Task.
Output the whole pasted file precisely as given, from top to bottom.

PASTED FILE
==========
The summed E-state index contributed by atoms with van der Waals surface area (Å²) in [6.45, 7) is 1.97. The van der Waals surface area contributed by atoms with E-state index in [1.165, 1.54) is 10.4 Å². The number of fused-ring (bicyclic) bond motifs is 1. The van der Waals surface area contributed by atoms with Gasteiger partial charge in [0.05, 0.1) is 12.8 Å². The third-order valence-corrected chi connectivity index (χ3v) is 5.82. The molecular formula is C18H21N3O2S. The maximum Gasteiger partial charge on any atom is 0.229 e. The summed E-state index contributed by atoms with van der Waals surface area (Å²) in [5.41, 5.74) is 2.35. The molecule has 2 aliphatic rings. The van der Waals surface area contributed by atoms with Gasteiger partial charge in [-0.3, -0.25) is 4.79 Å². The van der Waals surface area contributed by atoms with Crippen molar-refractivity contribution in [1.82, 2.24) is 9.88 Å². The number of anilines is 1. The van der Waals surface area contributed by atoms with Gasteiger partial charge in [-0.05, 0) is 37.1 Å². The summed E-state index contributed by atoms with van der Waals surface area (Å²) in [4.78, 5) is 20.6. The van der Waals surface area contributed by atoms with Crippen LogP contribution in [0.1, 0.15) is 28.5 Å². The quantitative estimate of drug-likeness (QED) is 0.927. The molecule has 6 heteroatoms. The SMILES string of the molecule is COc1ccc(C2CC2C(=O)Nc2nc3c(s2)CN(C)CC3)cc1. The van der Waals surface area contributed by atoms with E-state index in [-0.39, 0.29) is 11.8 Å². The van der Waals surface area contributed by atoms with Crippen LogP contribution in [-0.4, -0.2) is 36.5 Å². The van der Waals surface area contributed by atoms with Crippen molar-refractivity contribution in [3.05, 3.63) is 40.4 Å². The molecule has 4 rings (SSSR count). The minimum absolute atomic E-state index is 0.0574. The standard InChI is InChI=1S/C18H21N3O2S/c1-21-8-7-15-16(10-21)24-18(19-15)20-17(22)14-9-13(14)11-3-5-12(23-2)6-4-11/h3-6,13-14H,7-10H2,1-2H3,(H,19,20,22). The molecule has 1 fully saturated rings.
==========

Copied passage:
The summed E-state index contributed by atoms with van der Waals surface area (Å²) in [6.45, 7) is 1.97. The van der Waals surface area contributed by atoms with E-state index in [1.165, 1.54) is 10.4 Å². The number of fused-ring (bicyclic) bond motifs is 1. The van der Waals surface area contributed by atoms with Gasteiger partial charge in [0.05, 0.1) is 12.8 Å². The third-order valence-corrected chi connectivity index (χ3v) is 5.82. The molecular formula is C18H21N3O2S. The maximum Gasteiger partial charge on any atom is 0.229 e. The summed E-state index contributed by atoms with van der Waals surface area (Å²) in [5.41, 5.74) is 2.35. The molecule has 2 aliphatic rings. The van der Waals surface area contributed by atoms with Gasteiger partial charge in [-0.3, -0.25) is 4.79 Å². The van der Waals surface area contributed by atoms with Crippen molar-refractivity contribution in [1.82, 2.24) is 9.88 Å². The number of anilines is 1. The van der Waals surface area contributed by atoms with Gasteiger partial charge in [-0.05, 0) is 37.1 Å². The summed E-state index contributed by atoms with van der Waals surface area (Å²) in [4.78, 5) is 20.6. The van der Waals surface area contributed by atoms with Crippen LogP contribution in [0.1, 0.15) is 28.5 Å². The quantitative estimate of drug-likeness (QED) is 0.927. The molecule has 6 heteroatoms. The SMILES string of the molecule is COc1ccc(C2CC2C(=O)Nc2nc3c(s2)CN(C)CC3)cc1. The van der Waals surface area contributed by atoms with E-state index in [-0.39, 0.29) is 11.8 Å². The van der Waals surface area contributed by atoms with Crippen LogP contribution in [-0.4, -0.2) is 36.5 Å². The van der Waals surface area contributed by atoms with Crippen molar-refractivity contribution in [3.05, 3.63) is 40.4 Å². The molecule has 4 rings (SSSR count). The minimum absolute atomic E-state index is 0.0574. The standard InChI is InChI=1S/C18H21N3O2S/c1-21-8-7-15-16(10-21)24-18(19-15)20-17(22)14-9-13(14)11-3-5-12(23-2)6-4-11/h3-6,13-14H,7-10H2,1-2H3,(H,19,20,22). The molecule has 1 fully saturated rings.